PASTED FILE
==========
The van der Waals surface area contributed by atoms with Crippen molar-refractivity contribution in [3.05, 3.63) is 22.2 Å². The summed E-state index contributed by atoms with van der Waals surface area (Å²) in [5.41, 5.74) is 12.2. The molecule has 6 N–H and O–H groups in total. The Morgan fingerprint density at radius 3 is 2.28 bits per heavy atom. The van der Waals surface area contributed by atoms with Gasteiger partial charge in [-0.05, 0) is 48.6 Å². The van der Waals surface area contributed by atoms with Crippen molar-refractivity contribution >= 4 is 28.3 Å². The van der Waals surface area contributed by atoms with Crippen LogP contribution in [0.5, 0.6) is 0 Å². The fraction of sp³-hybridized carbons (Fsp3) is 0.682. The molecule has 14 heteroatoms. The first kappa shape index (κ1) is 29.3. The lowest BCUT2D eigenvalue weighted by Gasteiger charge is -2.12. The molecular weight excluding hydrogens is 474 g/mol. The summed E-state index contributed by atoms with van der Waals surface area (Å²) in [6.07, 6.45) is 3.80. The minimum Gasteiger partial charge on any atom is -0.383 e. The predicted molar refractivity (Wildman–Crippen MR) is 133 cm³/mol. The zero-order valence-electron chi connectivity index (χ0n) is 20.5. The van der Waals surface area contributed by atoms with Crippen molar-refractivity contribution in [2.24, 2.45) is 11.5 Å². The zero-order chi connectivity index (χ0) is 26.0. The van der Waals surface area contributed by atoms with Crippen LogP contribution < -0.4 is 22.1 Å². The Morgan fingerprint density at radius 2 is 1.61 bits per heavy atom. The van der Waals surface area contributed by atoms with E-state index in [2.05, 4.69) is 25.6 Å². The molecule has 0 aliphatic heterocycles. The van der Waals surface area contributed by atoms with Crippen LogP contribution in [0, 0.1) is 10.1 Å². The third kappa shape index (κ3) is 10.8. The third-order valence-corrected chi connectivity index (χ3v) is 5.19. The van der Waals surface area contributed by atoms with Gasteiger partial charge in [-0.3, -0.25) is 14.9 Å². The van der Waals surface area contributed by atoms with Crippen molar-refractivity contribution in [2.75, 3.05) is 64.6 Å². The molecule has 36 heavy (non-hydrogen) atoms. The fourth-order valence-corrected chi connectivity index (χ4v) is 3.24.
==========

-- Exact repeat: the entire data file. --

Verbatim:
The van der Waals surface area contributed by atoms with Crippen molar-refractivity contribution in [3.05, 3.63) is 22.2 Å². The summed E-state index contributed by atoms with van der Waals surface area (Å²) in [5.41, 5.74) is 12.2. The molecule has 6 N–H and O–H groups in total. The Morgan fingerprint density at radius 3 is 2.28 bits per heavy atom. The van der Waals surface area contributed by atoms with Gasteiger partial charge in [-0.05, 0) is 48.6 Å². The van der Waals surface area contributed by atoms with Crippen molar-refractivity contribution >= 4 is 28.3 Å². The van der Waals surface area contributed by atoms with Crippen LogP contribution in [0.5, 0.6) is 0 Å². The fraction of sp³-hybridized carbons (Fsp3) is 0.682. The molecule has 14 heteroatoms. The first kappa shape index (κ1) is 29.3. The lowest BCUT2D eigenvalue weighted by Gasteiger charge is -2.12. The molecular weight excluding hydrogens is 474 g/mol. The summed E-state index contributed by atoms with van der Waals surface area (Å²) in [6.07, 6.45) is 3.80. The minimum Gasteiger partial charge on any atom is -0.383 e. The predicted molar refractivity (Wildman–Crippen MR) is 133 cm³/mol. The zero-order valence-electron chi connectivity index (χ0n) is 20.5. The van der Waals surface area contributed by atoms with Crippen molar-refractivity contribution in [2.24, 2.45) is 11.5 Å². The zero-order chi connectivity index (χ0) is 26.0. The van der Waals surface area contributed by atoms with Crippen LogP contribution < -0.4 is 22.1 Å². The Morgan fingerprint density at radius 2 is 1.61 bits per heavy atom. The van der Waals surface area contributed by atoms with E-state index in [2.05, 4.69) is 25.6 Å². The molecule has 0 aliphatic heterocycles. The van der Waals surface area contributed by atoms with Crippen LogP contribution in [0, 0.1) is 10.1 Å². The third kappa shape index (κ3) is 10.8. The third-order valence-corrected chi connectivity index (χ3v) is 5.19. The van der Waals surface area contributed by atoms with Gasteiger partial charge in [-0.3, -0.25) is 14.9 Å². The van der Waals surface area contributed by atoms with Crippen molar-refractivity contribution in [2.75, 3.05) is 64.6 Å². The molecule has 36 heavy (non-hydrogen) atoms. The fourth-order valence-corrected chi connectivity index (χ4v) is 3.24.